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US commando raid in Yemen 'failed to capture al-Qaeda chief'

One US commando, 14 militants and civilians including an 8-year-old US citizen were killed in the raid
A Yemeni police poster shows images of Qassim al-Rimi (AFP)

The US military’s raid in Yemen last week failed in completing its secret objective - capturing the head of al-Qaeda in the Arabian Peninsula, Qassim al-Rimi, NBC reported, citing unidentified intelligence officials.

One navy commando was killed in the operation on 29 January attack, the first raid authorised by President Donald Trump.

The new revelations cast doubt on the White House's claim that the raid was "a successful operation by all standards".

According to the US military, 14 militants were killed in the attack. The Pentagon acknowledged that civilians, including children, were “likely killed” in the assault.

Nawr al-Awlaki, an eight-year-old US citizen, the daughter of militant cleric Anwar al-Awlaki who was killed in a US drone strike in Yemen in 2011, also died in the attack.

Human rights group Reprieve reported up 23 people civilians were killed, based on witness accounts.

On Sunday, Rimi released an audio message taunting Trump about the failure of the raid.

"The fool of the White House got slapped at the beginning of his road in your lands," he told followers in a reference to the raid, according to NBC.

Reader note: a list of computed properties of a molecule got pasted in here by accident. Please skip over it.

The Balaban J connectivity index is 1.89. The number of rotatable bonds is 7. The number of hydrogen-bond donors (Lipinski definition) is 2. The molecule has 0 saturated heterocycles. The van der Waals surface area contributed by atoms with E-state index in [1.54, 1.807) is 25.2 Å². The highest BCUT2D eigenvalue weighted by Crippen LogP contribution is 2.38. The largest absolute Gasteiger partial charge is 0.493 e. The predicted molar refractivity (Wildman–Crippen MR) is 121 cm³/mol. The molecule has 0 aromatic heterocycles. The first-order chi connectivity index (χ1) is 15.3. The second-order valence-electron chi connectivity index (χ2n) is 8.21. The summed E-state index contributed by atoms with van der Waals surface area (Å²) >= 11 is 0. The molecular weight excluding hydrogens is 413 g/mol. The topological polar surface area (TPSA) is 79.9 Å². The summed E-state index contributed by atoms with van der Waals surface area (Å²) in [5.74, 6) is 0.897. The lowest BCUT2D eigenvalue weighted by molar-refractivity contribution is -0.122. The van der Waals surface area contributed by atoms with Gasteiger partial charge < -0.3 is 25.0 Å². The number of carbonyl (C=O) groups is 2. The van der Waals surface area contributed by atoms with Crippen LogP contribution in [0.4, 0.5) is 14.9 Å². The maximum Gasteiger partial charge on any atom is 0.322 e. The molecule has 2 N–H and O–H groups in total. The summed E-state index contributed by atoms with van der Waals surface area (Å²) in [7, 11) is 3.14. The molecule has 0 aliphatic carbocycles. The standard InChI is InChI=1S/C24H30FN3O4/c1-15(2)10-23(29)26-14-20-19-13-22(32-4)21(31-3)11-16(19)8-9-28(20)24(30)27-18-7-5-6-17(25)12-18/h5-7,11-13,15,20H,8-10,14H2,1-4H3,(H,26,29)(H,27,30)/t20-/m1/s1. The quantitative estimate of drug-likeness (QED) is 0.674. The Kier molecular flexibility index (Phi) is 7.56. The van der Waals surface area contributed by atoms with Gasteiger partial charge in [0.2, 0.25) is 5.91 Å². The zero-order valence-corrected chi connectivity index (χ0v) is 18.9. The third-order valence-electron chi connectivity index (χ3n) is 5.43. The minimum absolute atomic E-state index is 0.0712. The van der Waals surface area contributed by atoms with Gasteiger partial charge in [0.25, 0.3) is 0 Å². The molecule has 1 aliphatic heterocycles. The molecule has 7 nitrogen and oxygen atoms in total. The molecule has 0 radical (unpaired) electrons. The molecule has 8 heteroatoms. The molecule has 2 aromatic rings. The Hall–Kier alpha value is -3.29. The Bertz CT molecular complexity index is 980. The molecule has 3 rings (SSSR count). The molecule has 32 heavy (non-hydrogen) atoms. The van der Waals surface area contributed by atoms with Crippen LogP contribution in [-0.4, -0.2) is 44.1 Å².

The news network said it was not clear if Rimi was at the camp at the time of the raid or if he escaped after the attack began.

Military sources said the possibility of killing or capturing the AQAP chief is what motivated the chain of command to approve the raid despite the risks. 

The US military has said that President Trump personally approved the raid, despite concerns over the quality of the intelligence behind it.

A former US official told the Guardian that the intelligence for the raid had been reviewed before Trump came to power, but that it "was not judged strong enough to justify the risks".

They added: "The case was left to the incoming Trump administration to make its own judgment."

Separately, an anonymous US official has told NBC that "almost everything went wrong" last week.